Friday, July 10, 2009

DVD Round up: Twilight, The International, Nick and Nora, Shopaholic

I've been very remiss in keeping up with my DVD watching. But fear not, I've seen lots, just nothing so amazing that drove me write about it immediately. But here's my take on the last 4 I've seen. All enjoyable, but nothing terrific. For no other reason than the chronological order I saw them, here they are:

Twilight was written for a younger demographic, but I finally gave in a watched the DVD. I've enjoyed vampire fare in the past (okay, that's a lie, I LOVE Buffy the Vampire Slayer and Angel and True Blood) so I expected to enjoy this too. Stephanie Meyer played a little fast and loose with the vampire "rules" but nothing that's totally crazy, just reinterpreting the canon a bit. The major difference the movie showed was that vampires don't burst into flame in sunlight (a very common plot point in Buffy) but rather shine like diamonds. Basically, Bella (Kristin Stewart) moves to the Pacific Northwest to live with her Sheriff Dad. She meets Edward (Robert Pattinson), a little different, at high school and eventually falls in love with him. She finds out he's a vampire, as is the rest of his family. However, they've sworn off feeding on humans so for the most part they're safe. Another group of human feeding vamps move into the area and start causing conflict. That's about where the first movie ends, nicely setting up the sequel. It was good, very good supporting cast and decent acting. Bella's internal monologue gets annoying, but drives the teen angst remarkably well. 3 stars/lambs

Next, I saw The International, with Clive Owen as an Interpol agent trying to take down a huge banking conglomerate that traffics in arms and debt. Naomi Watts plays a ADA for New York City helping him try to prosecute the huge bank. They meet up with an Italian politician who is going to give them lots of info, but he gets shot, presumably by the bank assassin. Then they're back in NYC and go to the Guggenheim museum to follow someone they think is a higher up member of the bank (Armin Mueller-Stahl) and end up face to face with the bank's assassin and the assassins sent to kill them. There's a huge shoot out that's pretty awesome, but overall there's very little character development of any of the characters. It wasn't great, but it wasn't bad either, 2.5 stars/lambs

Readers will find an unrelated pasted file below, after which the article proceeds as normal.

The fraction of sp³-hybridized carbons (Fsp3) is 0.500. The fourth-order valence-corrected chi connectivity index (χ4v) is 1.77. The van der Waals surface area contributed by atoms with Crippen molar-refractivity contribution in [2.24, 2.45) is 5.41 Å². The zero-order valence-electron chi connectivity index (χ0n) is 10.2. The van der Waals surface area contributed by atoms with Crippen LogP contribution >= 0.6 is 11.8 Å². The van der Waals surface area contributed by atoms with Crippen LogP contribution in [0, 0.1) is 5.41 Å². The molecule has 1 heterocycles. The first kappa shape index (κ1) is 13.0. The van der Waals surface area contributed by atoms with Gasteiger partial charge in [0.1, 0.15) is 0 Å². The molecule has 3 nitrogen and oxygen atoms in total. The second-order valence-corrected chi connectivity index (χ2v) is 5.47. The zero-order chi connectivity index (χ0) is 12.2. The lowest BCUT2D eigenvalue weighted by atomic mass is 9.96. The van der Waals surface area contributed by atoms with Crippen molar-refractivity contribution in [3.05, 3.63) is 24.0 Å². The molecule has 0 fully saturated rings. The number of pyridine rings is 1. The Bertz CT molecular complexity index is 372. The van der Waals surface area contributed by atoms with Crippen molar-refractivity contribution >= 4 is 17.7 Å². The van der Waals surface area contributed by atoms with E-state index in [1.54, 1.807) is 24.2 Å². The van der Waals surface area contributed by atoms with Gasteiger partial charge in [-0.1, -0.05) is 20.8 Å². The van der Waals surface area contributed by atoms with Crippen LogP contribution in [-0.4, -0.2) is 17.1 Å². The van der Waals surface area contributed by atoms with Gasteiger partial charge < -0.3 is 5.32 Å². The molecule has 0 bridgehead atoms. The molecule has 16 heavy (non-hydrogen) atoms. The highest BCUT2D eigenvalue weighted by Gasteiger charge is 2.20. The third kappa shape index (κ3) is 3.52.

I am also not the prime demographic for Nick and Nora's Infinite Playlist, but I enjoyed that too, a bit. Michael Cera plays Nick, the long-suffering now ex-boyfriend of Tris, a classmate of audiophile Nora, (Kat Dennings). The whole thing follows them around NYC, as high school students I was a little disbelieving, trying to find a particular band playing. Nora's friend Caroline gets drunk and Nick's band agrees to take her home. She thinks she's being kidnapped and escapes causing all of them to start searching the city for both the band and Caroline. It's funny, and the tween/high schooler actors are all showing lots of skill, but overall the movie wasn't really for me. 2 lambs/stars, but could see that if it was your thing, it could be a 4.

Finally, I just saw Confessions of a Shopaholic. For this one, I'm definitely the demographic, I've read all the books and love chick flicks. Unfortunately, this movie doesn't live up the books and probably didn't succeed because it deviated from the book too much and didn't come up with a more plausible story. Isla Fisher plays Rebecca Bloomwood, a confirmed shopaholic with a taste for designer clothes and the inability to pay for them. She works and loses the job for a gardening magazine. She wants to work for Alette (a fashion magazine run by Kristin Scott Thomas) but takes a job with a financial savings magazine to try to pay her bills and work her way toward Alette. Luke Brandon (Hugh Dancy who has lost the ability to shave) runs the magazine (deviation from the book - he's a huge financial manager in the books) and finds lots of value in Rebecca's opinions on personal finance. It comes to a head when a collections agent outs Rebecca's debts on national TV showing her as a fake. Predictably Rebecca and Luke fall in love and all is well. Not the greatest, but not the worst. 3 lambs/stars.

1 comment:

Fletch said...

I was really disappointed with The International; with those stars and Tom Tykwer directing, I thought it might be really good, but it was like a bad Law & Order episode, with the cinematography and settings having the most charisma onscreen.

I also liked Nick and Norah, though. Something about those "one wild night" movies clicks with me, and this one was engaging and funny enough to make me dig it, too. Though, I think I was in the minority in not caring for the "drunken lost friend" storyline; it was too broad, and something about people vomiting and acting like an idiot just doesn't make me laugh it up.